MISTY M. SOMMERS, ON BEHALF OF HERSELF AND ALL OTHERS SIMILARLY SITUATED,
UPMC AND UPMC PRESBYTERIAN SHADYSIDE, APPEAL OF MISTY M. SOMMERS
from the Order Entered, July 21, 2017, in the Court of Common
Pleas of Allegheny County, Civil Division at No(s):
BEFORE: BOWES, OLSON, and KUNSELMAN, JJ.
us is an interlocutory appeal from an order decertifying part
of a class of nurses, who are suing their employer for unpaid
wages. Because there were no later evidentiary developments
in the litigation and common issues predominate over
individual ones, we reverse and restore the class to its
Facts and Procedural Background
Representative Misty Sommers sued the University of
Pittsburgh Medical Center (UPMC) and its subsidiaries for
unpaid wages nearly six years ago. The class alleged that
UPMC owes nurses a shift differential of $1.00 per hour in
"Urban and Community Hospitals" and $0.50 per hour
in "Regional Hospitals, " if they have a
Bachelor's of Science in Nursing (BSN) Degree. The nurses
asserted claims for breach of contract; violation of the Wage
Payment and Collection Law (WPCL), 43 P.S. § 206.1,
et seq.; promissory estoppel; and quantum
Sommers began working for UPMC in 1998 when it acquired her
then-employer, Presbyterian Hospital. Several years later,
she learned of the BSN differential and that she and other
nurses should have been receiving it. For example, UPMC Human
Resources Manager Laura Zaspel emailed her, stating, "As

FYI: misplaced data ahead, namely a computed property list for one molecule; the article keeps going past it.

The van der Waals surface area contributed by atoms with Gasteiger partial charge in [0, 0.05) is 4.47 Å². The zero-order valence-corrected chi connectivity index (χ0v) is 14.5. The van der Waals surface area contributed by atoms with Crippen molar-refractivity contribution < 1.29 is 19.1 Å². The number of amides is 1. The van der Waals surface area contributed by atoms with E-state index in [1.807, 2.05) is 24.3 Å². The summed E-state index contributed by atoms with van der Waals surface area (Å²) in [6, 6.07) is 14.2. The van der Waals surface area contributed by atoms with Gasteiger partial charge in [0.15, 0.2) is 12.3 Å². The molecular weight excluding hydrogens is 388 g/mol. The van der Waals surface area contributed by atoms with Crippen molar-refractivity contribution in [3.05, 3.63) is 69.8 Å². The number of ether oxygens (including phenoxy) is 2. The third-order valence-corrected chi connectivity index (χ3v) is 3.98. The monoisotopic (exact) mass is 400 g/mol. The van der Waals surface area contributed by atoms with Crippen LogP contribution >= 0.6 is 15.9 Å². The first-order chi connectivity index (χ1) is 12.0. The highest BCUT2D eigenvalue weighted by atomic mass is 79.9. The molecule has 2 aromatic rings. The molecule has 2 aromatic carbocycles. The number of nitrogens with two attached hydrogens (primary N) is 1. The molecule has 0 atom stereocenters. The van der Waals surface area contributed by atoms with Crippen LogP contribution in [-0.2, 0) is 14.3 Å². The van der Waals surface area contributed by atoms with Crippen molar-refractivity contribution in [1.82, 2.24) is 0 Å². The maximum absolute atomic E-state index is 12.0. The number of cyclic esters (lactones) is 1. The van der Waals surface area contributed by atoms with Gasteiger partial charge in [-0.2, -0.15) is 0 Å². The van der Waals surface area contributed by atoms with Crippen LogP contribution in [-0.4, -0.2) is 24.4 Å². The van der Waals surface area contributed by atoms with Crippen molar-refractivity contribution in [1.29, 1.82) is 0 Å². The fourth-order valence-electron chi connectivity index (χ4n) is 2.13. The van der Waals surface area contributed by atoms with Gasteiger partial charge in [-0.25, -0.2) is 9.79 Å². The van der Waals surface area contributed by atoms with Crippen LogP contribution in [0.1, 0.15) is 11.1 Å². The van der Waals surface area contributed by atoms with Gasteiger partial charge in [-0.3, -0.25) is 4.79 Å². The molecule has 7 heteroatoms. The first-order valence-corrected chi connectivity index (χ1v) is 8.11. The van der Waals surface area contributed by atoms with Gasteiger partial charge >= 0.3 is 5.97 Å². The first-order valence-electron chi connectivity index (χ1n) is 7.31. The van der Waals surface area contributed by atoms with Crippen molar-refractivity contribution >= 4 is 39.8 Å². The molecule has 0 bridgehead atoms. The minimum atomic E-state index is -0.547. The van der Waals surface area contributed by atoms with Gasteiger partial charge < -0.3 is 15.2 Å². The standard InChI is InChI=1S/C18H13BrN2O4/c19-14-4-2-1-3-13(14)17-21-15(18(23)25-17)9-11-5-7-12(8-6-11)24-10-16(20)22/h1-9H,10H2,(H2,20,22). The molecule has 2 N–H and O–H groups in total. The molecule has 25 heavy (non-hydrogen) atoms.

you are aware, in July 2011, the differential for RNs in
eligible positions who possess BSNs was increased from $.50
to $1.00." R.R. at 82a.
began correcting its payroll data to fix prior oversights of
certain BSN nurses, to whom it owed the differential. Ms.
I just waited. Other co-workers were talking to human
resources here and there, and I would hear back from them.
And then it got to the point where it had been a couple of
months, and that's when I called human resources myself.
Q: What happened in that call?
A: I was told that they were working on it,
it was gonna take some time and there were thousands of
nurses that were affected by this…
Deposition of Misty Sommers at 11-12, R.R. at 338a-339a.
Zaspel's email also indicated widespread underpayments.
"Over the course of the last several months, steps have
been taken to accurately, consistently and comprehensively
determine the appropriate rate at which you, and others who
may have been affected by this circumstance, should be
paid." R.R. at 82a. Human resources described a
"time and labor intensive" process that involved
"leaders and staff from a number of departments,
including Payroll Compensation, Retirement, HR and Legal
working together to resolve this issue so that all impacted
RNs will be appropriately compensated for the attainment of
their BSN." Id. She assured Ms. Sommers that
"executives in the HR and Legal departments are
reviewing the data" and "[o]nce any salary
adjustments and retroactive pay amounts are finalized and
approved, you will be notified." Id. Those
notifications of retroactive pay came via email three months
later; they were identical in form and substance. R.R. at
days later, UPMC sent a spreadsheet to Ms. Sommers calling
the retroactive differential a "Back Wage Payment."
R.R. at 343a. UPMC's wage repayment to Ms. Sommers ran
from February 24, 2009 to February 25, 2012, and the
spreadsheet reflected the standardized July 3, 2011 increase
from $.50 to $1.00, described by Ms. Zaspel in her previous
email. The total restitution from UPMC to Ms. Sommers was $4,
397.73. Id. UPMC's computations included no